March 12, 2005

Bud Talkinghorn: Putting some backbone in the up-coming Conservative policy convention

Putting some backbone in the up-coming Conservative policy convention

Rule number one: Forget the inevitable Liberal charges that will be leveled against any policy you agree on. Better to be hung as a wolf than as a sheep. Don't water down needed policy resolutions to please The Globe and Mail or The CBC. They are implacable opponents, who at best will damn you with faint praise for your moderate stances. Later they will accuse you of being wishy-washy, or trot out the classic charge of "having a hidden agenda". True, the party has to do a balancing act, what with the Red Tory rump and the social conservatives joined together in a shotgun wedding. Still, there surely are areas that can be championed simply because they are logical and economically sound.

Some of these areas are traditional marriage, lax security, gun control, refugee abuses, and gargantuan bureaucracy. The numbers are there to make traditional marriage a cornerstone issue. It is a vote-getter in the ethnic communities, none of whom accept the idea of same-sex marriage, religiously or culturally.

The recent massacre of the Mounties has galvanized the public's attention on the problem of inadequate criminal sentencing. Rozsko should never have been on the street. Earlier in his career he shot and wounded a teen who had ventured on his property. The charge of attempted murder was dropped by the Crown. The billion dollar gun registry's failure can be tied in as well. And every day provides new examples of major lapses in crime control. An example of this today was the announcement that Paul Cochrane, the ex-Deputy Minister of Health, will be sentenced to no more than one year in prison for his multi-million dollar scam. In exchange for millions in funding to a native drug rehab center, he received kickbacks--about two-thirds of a million, SUVs, NHL season tickets, plus other bribes. With the present justice system, Cochrane will be out in a few months. It wouldn't hurt to tie his 'punishment' to what can be expected should any of the sponsorship scandal guilty go to court.

As for the refugee system's absurdities, the Conservatives don't really have to worry about the immigrant vote. Most legitimate immigrants are furious at these queue jumpers. They cannot be happy either that the IRB has allowed in undocumented Middle Easterners. They take the subways too and they remember Ressam's idea of bombing the Montreal stations. There is also the cost of these bogus refugees that most Canadians are kept in the dark about. That cost is enormous, but the Conservatives have been terrified to bring it up because they fear being branded "racist". Well, again, the ethnic communities are paying for these freeloaders, crooks and welfare cheats, through their taxes. The ones I talk to are extremely resentful about this. Even the immigration system is a tempting target. The Liberals are poised to introduce increased family reunification levels. Statistics Canada has shown that this category is a drag on the economy and the health system. Handled the right way, these issues could even be better than neutral in getting votes from these communities. Support immigration and responsible refugee initiatives, but criticize the wrongheadedness of the current system.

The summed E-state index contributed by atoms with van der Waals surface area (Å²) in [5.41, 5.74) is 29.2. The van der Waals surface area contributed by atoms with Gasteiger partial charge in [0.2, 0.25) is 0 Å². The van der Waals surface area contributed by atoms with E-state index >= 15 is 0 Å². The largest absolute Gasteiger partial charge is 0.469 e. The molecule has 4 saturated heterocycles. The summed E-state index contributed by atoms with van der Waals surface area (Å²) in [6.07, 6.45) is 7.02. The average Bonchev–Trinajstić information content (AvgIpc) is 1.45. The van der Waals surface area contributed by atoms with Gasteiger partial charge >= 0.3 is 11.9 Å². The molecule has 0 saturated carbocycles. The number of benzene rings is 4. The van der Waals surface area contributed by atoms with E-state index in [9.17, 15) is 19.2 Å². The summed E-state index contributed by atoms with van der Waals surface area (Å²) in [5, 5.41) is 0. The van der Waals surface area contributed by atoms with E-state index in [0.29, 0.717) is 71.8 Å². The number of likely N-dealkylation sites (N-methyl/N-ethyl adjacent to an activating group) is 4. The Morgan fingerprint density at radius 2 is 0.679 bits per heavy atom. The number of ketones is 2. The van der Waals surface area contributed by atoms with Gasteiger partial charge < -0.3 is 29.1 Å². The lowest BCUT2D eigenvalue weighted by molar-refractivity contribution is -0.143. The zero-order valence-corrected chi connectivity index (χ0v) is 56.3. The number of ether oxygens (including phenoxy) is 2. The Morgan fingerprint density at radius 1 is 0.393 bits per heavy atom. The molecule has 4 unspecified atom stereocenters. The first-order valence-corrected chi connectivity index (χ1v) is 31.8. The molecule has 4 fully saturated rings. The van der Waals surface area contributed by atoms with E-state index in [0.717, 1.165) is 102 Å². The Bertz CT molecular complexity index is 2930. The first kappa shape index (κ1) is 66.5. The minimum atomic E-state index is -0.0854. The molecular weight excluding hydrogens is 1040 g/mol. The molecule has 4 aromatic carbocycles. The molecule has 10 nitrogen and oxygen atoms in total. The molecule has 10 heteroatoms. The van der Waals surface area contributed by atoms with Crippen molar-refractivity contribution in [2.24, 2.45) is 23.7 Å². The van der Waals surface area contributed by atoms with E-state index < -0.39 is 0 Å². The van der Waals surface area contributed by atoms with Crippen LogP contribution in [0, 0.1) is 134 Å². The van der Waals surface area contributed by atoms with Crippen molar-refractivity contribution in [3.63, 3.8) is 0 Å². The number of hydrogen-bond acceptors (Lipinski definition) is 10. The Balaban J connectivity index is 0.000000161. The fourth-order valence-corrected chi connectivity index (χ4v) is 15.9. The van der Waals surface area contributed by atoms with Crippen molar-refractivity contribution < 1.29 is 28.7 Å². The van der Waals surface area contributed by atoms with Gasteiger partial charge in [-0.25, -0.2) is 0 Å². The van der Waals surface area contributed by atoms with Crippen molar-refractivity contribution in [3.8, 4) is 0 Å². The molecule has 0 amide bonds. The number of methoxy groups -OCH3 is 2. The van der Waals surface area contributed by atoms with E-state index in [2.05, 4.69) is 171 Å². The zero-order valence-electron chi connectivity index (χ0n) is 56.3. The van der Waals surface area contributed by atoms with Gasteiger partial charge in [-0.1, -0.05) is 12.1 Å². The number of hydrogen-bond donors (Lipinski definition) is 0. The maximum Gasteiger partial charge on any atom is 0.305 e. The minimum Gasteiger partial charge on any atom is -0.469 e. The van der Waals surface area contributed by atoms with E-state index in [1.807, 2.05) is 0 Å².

Big government was a difficult issue to ignite the public behind, as the Liberals kept boasting that it wasn't affecting the economy. However the economic bubble has burst, with the final quarter of 2004 showing only a 0.2% productivity growth--the lowest in almost a decade. In fact, that number meant that the productivity growth for the past year was zero. It makes a mockery of the Finance Minister's crowing about how much better we were doing than the Americans. The Americans posted a 4% increase for 2004. The implication of our sorry performance is that it will stimulate outsourcing of jobs to the Third World--thus increasing unemployment at home. Already you can go to The Great WallMart of China to see how few Canadian-made goods are for sale there.

The Conservatives must stress that they will encourage productivity gains through more efficient industrial purchases. Give financial incentives to companies that up-date their equipment, instead of allowing the deadbeat corporate welfare schemes that the Liberals so love (Bombardier, et al have only paid back 5% of the billions 'loaned' to them by government.)

There is an additional attack tactic for the $5 billion, the national child care system. a bureaucracy that has bloat written all over its future. There is no way that it can be done for that amount. Just think of the ways its costs can spin out of control--bilingual considerations, translations, aboriginal concerns, formal training and certification of the caregivers, thousands of 'silly serpents' writing and re-writing regulations, proper daycare centers, etc. The mind boggles at the cost overrun possibilities. Then you have to hope that the entire Ministry is not overseen by an Alfonso Gagliano or a Paul Cochrane -- a Jane Stewart or a Pierre Pettigrew . Heap all these concerns on top of the number of voters who don't even want this socialist education (indoctrination as in Communist Russia and China?) The Conservatives should go for the throat on this one.

In short, be an Opposition, not a quasi-Liberal party.

© Bud Talkinghorn


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